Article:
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I have an iPhone app which finds nearby coffee shops, then displays the details (address, opening hours, WiFi availability) in a ShopViewController. I've created several other targets in the project (for example supermarket, restaurant) and each one has slightly different information to display in the ShopViewController. In the supermarket, I want to display whether alcohol is for sale. In the restaurant, I want to display last order times, and so on.

My current solution is not easy to maintain. I have a single shared NIB, with lots of UILabels for every eventuality. Even though the coffee shops have no "last order" information, I use the same NIB with a "last order" UILabel. All my targets use a "title" label, but only one uses the "alcohol" label. I only use labels in the target(s) where they are necessary. The UILabels are all set up with an empty string, and when I lay out the view, I ignore empty labels. But with 4 targets, it's getting hard to keep track.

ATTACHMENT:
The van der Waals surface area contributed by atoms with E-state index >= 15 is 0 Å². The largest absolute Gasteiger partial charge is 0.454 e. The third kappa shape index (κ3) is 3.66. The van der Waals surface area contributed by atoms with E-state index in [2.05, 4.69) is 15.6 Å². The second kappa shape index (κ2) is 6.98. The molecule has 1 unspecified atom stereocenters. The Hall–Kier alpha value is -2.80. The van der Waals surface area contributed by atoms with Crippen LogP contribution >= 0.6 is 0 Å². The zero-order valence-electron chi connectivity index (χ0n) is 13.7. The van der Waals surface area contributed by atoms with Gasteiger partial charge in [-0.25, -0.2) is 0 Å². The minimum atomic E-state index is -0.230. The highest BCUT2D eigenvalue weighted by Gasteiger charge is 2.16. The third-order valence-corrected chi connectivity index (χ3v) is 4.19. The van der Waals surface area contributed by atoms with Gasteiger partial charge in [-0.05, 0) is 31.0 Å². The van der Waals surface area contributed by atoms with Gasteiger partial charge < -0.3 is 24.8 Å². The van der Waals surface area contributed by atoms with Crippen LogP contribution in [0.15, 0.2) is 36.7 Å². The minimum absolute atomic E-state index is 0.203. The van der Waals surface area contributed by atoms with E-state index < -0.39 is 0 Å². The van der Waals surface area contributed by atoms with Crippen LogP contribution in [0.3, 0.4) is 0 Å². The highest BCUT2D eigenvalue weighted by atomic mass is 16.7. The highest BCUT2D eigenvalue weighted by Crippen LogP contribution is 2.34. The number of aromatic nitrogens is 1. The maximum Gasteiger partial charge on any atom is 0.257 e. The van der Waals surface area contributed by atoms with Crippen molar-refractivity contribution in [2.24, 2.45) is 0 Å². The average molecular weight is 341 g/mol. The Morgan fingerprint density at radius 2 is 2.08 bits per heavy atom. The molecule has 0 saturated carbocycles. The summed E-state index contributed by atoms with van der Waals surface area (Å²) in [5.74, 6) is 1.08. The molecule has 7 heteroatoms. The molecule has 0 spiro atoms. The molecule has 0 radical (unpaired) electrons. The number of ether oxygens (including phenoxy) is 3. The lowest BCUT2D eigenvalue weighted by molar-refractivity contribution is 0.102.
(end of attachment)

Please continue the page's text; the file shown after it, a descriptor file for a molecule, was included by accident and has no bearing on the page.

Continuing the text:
My ShopViewController has some shared functionality, so I'm guessing that I should make subclasses, like CoffeeShopViewController, which inherit from the ShopViewController. Then I'd use an #ifdef to load the correct NIB for the current target. Then I could only include the relevant subclass in each target.

Is that the best solution, or is there a better way to deal with this?

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If you have one subclass for each of your different interfaces, you could have each subclass load the exact nib they want, avoiding the #if pre compiler statements. But I think it will actually be simpler in the long run if you keep the one nib that gets used by each view controller subclass, and just keep the target-specific customization code in these subclasses. Creating a bunch of nibs will only be useful to you if the customization you have to do to the nib is truly extensive.

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